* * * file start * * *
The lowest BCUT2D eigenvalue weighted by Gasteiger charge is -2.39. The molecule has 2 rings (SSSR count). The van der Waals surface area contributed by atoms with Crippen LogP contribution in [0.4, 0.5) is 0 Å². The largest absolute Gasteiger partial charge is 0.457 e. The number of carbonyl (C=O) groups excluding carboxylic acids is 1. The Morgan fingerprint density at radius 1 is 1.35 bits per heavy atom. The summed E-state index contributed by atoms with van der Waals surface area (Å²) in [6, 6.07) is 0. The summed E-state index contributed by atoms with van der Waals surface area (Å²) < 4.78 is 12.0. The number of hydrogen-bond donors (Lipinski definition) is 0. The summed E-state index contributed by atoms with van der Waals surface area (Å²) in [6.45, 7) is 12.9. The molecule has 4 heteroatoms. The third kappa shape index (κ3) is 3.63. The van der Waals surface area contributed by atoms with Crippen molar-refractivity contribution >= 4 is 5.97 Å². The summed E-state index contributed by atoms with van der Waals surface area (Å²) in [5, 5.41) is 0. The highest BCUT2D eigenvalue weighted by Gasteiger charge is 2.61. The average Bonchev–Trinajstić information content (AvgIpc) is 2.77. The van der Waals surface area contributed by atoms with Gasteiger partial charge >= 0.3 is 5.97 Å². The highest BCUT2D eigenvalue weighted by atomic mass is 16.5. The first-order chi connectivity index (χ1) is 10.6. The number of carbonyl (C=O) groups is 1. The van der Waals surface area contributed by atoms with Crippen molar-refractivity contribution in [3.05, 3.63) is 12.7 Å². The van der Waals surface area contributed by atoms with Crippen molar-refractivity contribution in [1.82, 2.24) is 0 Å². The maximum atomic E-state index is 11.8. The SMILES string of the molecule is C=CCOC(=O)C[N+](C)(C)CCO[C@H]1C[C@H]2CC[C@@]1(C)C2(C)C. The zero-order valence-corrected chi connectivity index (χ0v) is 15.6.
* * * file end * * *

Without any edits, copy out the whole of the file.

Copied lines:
The lowest BCUT2D eigenvalue weighted by Gasteiger charge is -2.39. The molecule has 2 rings (SSSR count). The van der Waals surface area contributed by atoms with Crippen LogP contribution in [0.4, 0.5) is 0 Å². The largest absolute Gasteiger partial charge is 0.457 e. The number of carbonyl (C=O) groups excluding carboxylic acids is 1. The Morgan fingerprint density at radius 1 is 1.35 bits per heavy atom. The summed E-state index contributed by atoms with van der Waals surface area (Å²) in [6, 6.07) is 0. The summed E-state index contributed by atoms with van der Waals surface area (Å²) < 4.78 is 12.0. The number of hydrogen-bond donors (Lipinski definition) is 0. The summed E-state index contributed by atoms with van der Waals surface area (Å²) in [6.45, 7) is 12.9. The molecule has 4 heteroatoms. The third kappa shape index (κ3) is 3.63. The van der Waals surface area contributed by atoms with Crippen molar-refractivity contribution >= 4 is 5.97 Å². The summed E-state index contributed by atoms with van der Waals surface area (Å²) in [5, 5.41) is 0. The highest BCUT2D eigenvalue weighted by Gasteiger charge is 2.61. The average Bonchev–Trinajstić information content (AvgIpc) is 2.77. The van der Waals surface area contributed by atoms with Gasteiger partial charge >= 0.3 is 5.97 Å². The highest BCUT2D eigenvalue weighted by atomic mass is 16.5. The first-order chi connectivity index (χ1) is 10.6. The number of carbonyl (C=O) groups is 1. The van der Waals surface area contributed by atoms with Crippen molar-refractivity contribution in [3.05, 3.63) is 12.7 Å². The van der Waals surface area contributed by atoms with Crippen molar-refractivity contribution in [1.82, 2.24) is 0 Å². The maximum atomic E-state index is 11.8. The SMILES string of the molecule is C=CCOC(=O)C[N+](C)(C)CCO[C@H]1C[C@H]2CC[C@@]1(C)C2(C)C. The zero-order valence-corrected chi connectivity index (χ0v) is 15.6.